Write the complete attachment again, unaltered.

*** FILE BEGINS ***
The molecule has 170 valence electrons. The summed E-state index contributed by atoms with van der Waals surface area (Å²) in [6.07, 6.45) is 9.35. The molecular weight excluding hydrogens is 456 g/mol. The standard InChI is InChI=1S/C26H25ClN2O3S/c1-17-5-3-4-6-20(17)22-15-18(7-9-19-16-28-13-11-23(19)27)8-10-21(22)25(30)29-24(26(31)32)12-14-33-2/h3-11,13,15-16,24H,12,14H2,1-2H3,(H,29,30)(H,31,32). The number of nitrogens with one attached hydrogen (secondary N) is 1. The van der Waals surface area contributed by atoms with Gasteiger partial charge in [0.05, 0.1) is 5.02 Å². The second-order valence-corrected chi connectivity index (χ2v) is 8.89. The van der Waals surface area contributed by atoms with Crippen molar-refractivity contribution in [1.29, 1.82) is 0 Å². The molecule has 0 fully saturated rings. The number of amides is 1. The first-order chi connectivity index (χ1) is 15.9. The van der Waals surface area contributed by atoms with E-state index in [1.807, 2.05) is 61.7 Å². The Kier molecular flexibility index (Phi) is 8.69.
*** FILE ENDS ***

The molecule has 170 valence electrons. The summed E-state index contributed by atoms with van der Waals surface area (Å²) in [6.07, 6.45) is 9.35. The molecular weight excluding hydrogens is 456 g/mol. The standard InChI is InChI=1S/C26H25ClN2O3S/c1-17-5-3-4-6-20(17)22-15-18(7-9-19-16-28-13-11-23(19)27)8-10-21(22)25(30)29-24(26(31)32)12-14-33-2/h3-11,13,15-16,24H,12,14H2,1-2H3,(H,29,30)(H,31,32). The number of nitrogens with one attached hydrogen (secondary N) is 1. The van der Waals surface area contributed by atoms with Gasteiger partial charge in [0.05, 0.1) is 5.02 Å². The second-order valence-corrected chi connectivity index (χ2v) is 8.89. The van der Waals surface area contributed by atoms with Crippen molar-refractivity contribution in [1.29, 1.82) is 0 Å². The molecule has 0 fully saturated rings. The number of amides is 1. The first-order chi connectivity index (χ1) is 15.9. The van der Waals surface area contributed by atoms with E-state index in [1.807, 2.05) is 61.7 Å². The Kier molecular flexibility index (Phi) is 8.69.